CHICOPEE, MA (WGGB/WSHM) -- Questions about how in-person learning will play out during the pandemic are starting to get answered as students start to go back to school.
Today marked day four of classes at St. Stanislaus School in Chicopee.
Six-foot social distancing signs, mandatory face coverings, and required hand washing. It’s the new normal for students, teachers, and staff at St. Stanislaus School in Chicopee.
“As people, as human beings, we know social relationships are so important. Trying to remotely teach, you lost that connection with the children, as well as with the staff, so we felt if we could safely set the building up, it was the best thing to do,” said Sister Cecelia Haier, principal at St. Stanislaus.
It’s so far, so good since starting the new school year with in-person learning on Monday as seen in photos shared with Western Mass News.
A few changes had to be made. The Catholic school is trying to keep as many folks outside the building as possible. Students are in classrooms where their desks are socially distanced and they stay there in the same room all day long, with the teachers being the ones switching classes.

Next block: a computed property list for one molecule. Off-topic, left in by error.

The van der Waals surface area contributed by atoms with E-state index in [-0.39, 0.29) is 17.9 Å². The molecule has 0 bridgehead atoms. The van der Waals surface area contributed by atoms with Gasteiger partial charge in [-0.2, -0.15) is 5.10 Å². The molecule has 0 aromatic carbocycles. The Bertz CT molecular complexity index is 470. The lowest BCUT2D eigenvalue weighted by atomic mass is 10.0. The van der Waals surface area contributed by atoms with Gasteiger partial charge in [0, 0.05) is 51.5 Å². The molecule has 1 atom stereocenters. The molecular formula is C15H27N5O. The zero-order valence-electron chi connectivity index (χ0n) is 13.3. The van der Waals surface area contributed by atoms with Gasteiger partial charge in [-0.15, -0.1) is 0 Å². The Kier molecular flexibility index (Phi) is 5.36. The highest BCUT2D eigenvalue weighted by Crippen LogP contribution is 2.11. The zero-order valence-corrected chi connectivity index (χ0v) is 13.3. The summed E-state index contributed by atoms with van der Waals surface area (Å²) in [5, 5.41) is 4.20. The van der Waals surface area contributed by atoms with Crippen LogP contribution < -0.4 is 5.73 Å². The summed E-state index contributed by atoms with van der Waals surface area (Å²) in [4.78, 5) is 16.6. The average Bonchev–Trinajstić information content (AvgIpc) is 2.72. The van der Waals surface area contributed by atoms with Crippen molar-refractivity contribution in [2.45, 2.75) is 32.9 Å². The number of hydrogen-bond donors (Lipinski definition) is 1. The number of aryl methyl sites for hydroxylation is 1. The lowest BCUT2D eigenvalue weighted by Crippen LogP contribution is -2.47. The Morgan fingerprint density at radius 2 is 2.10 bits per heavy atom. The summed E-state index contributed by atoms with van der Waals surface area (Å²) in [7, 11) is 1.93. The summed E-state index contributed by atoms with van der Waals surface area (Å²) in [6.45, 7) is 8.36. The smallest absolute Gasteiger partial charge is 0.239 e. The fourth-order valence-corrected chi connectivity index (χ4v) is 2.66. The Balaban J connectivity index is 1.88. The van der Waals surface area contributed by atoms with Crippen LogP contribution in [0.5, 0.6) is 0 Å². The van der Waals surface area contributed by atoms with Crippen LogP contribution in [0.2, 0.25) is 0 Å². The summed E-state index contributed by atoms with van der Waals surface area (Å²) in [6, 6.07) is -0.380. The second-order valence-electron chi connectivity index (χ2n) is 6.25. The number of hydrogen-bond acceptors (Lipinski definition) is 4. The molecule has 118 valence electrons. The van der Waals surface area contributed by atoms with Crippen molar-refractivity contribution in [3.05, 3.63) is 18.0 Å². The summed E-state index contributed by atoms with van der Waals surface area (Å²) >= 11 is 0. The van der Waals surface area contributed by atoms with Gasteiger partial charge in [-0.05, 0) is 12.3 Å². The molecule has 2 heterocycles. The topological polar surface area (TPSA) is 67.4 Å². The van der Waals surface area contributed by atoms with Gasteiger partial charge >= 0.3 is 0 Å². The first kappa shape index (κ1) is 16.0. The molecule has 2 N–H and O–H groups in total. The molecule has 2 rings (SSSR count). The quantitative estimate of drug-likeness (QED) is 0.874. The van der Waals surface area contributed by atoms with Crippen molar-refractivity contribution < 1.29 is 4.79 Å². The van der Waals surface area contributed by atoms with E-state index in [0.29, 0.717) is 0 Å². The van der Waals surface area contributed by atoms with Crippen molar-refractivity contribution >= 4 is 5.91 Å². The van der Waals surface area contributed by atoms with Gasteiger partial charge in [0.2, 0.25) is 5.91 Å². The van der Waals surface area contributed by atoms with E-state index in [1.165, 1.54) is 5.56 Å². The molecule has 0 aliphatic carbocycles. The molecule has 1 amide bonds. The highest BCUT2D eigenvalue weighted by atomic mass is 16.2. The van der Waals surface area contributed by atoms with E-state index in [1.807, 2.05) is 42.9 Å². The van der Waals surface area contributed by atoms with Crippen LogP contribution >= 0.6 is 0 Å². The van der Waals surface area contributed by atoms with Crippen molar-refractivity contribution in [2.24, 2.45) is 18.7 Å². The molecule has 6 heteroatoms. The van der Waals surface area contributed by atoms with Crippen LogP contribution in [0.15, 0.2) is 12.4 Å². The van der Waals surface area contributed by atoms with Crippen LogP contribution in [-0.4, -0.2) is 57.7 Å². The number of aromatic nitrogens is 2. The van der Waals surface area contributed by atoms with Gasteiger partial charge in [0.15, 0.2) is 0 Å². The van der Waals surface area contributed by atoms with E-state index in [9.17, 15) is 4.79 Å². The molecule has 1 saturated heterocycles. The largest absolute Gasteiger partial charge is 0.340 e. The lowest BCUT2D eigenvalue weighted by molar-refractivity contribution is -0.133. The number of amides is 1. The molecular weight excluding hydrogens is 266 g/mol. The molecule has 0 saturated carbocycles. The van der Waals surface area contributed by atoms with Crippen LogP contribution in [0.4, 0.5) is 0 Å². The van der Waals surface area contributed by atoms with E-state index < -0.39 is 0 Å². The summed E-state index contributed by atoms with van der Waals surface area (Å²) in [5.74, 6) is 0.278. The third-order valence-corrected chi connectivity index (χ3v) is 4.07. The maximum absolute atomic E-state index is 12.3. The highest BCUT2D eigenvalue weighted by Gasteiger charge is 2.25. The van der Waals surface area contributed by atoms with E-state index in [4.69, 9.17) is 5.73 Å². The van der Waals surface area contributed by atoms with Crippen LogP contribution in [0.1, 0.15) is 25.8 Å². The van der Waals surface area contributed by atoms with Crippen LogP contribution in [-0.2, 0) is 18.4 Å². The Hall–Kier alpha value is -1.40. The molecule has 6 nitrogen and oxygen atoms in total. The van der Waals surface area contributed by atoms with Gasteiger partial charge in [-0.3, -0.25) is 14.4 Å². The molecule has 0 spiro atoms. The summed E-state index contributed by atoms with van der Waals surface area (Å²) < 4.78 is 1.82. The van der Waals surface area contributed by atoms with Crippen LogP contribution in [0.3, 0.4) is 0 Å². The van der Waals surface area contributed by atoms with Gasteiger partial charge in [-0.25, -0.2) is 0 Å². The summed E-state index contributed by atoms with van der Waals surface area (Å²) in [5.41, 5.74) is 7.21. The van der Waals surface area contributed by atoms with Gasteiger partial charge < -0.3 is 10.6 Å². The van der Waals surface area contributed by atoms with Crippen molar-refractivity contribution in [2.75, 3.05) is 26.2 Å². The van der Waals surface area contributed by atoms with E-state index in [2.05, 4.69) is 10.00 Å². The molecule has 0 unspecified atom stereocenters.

“I’m very glad that I went easy on students who use to forget their supplies when they moved from room to room, because now, I’m in that boat. I asked for their grace as I move from room to room if I need to get a pen or piece of paper to back them up,” said science and math teacher Craig English.
One parent we spoke with said her son missed interacting with his teachers and friends face-to-face on a daily basis.
“My son is truly a social beast and he needs this structure more than anything. He does require it. I think he’s healthier with scheduling and some boundaries,” said Maureen Cayer.
Cayer said she feels as though her son has less of a risk getting coronavirus at school than anywhere else.
“I don’t find it any different than being anywhere else. I think, in here, he’s safer than he would be at the grocery store or at the mall or on vacation,” Cayer noted.
Haier added if a group of students or a classroom needs to quarantine due to COVID-19, they have the resources to do so. Also, if Governor Charlie Baker makes the order for all public schools to go back to remote learning, they will follow his directive.